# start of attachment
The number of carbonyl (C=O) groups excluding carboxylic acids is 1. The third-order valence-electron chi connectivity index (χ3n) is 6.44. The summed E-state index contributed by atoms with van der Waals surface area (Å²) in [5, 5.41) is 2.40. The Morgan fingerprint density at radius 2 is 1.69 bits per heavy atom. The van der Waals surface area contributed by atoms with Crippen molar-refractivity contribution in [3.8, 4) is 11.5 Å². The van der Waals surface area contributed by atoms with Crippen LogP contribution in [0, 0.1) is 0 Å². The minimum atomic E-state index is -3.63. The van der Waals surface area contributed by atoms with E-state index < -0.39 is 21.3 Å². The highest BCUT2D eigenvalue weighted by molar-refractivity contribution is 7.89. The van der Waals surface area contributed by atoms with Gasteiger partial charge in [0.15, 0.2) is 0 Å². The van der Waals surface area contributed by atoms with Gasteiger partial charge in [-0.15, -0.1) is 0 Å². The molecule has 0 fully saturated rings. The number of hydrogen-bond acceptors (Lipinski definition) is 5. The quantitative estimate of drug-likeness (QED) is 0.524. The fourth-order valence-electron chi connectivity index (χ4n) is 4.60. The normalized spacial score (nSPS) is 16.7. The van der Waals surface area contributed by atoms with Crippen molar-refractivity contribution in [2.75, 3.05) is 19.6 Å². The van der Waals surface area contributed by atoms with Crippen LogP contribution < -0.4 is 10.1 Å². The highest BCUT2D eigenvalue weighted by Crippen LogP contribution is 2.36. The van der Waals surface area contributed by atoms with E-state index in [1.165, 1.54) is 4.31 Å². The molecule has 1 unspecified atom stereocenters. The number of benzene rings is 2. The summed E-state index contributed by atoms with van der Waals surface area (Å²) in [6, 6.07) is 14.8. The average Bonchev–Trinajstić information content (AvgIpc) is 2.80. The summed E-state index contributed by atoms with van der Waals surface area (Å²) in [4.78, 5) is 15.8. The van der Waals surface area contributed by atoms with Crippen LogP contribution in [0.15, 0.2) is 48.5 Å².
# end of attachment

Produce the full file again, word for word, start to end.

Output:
The number of carbonyl (C=O) groups excluding carboxylic acids is 1. The third-order valence-electron chi connectivity index (χ3n) is 6.44. The summed E-state index contributed by atoms with van der Waals surface area (Å²) in [5, 5.41) is 2.40. The Morgan fingerprint density at radius 2 is 1.69 bits per heavy atom. The van der Waals surface area contributed by atoms with Crippen molar-refractivity contribution in [3.8, 4) is 11.5 Å². The van der Waals surface area contributed by atoms with Crippen LogP contribution in [0, 0.1) is 0 Å². The minimum atomic E-state index is -3.63. The van der Waals surface area contributed by atoms with E-state index < -0.39 is 21.3 Å². The highest BCUT2D eigenvalue weighted by molar-refractivity contribution is 7.89. The van der Waals surface area contributed by atoms with Gasteiger partial charge in [0.15, 0.2) is 0 Å². The van der Waals surface area contributed by atoms with Gasteiger partial charge in [-0.15, -0.1) is 0 Å². The molecule has 0 fully saturated rings. The number of hydrogen-bond acceptors (Lipinski definition) is 5. The quantitative estimate of drug-likeness (QED) is 0.524. The fourth-order valence-electron chi connectivity index (χ4n) is 4.60. The normalized spacial score (nSPS) is 16.7. The van der Waals surface area contributed by atoms with Crippen molar-refractivity contribution in [2.75, 3.05) is 19.6 Å². The van der Waals surface area contributed by atoms with Crippen LogP contribution < -0.4 is 10.1 Å². The highest BCUT2D eigenvalue weighted by Crippen LogP contribution is 2.36. The van der Waals surface area contributed by atoms with E-state index in [1.165, 1.54) is 4.31 Å². The molecule has 1 unspecified atom stereocenters. The number of benzene rings is 2. The summed E-state index contributed by atoms with van der Waals surface area (Å²) in [6, 6.07) is 14.8. The average Bonchev–Trinajstić information content (AvgIpc) is 2.80. The summed E-state index contributed by atoms with van der Waals surface area (Å²) in [4.78, 5) is 15.8. The van der Waals surface area contributed by atoms with Crippen LogP contribution in [0.15, 0.2) is 48.5 Å².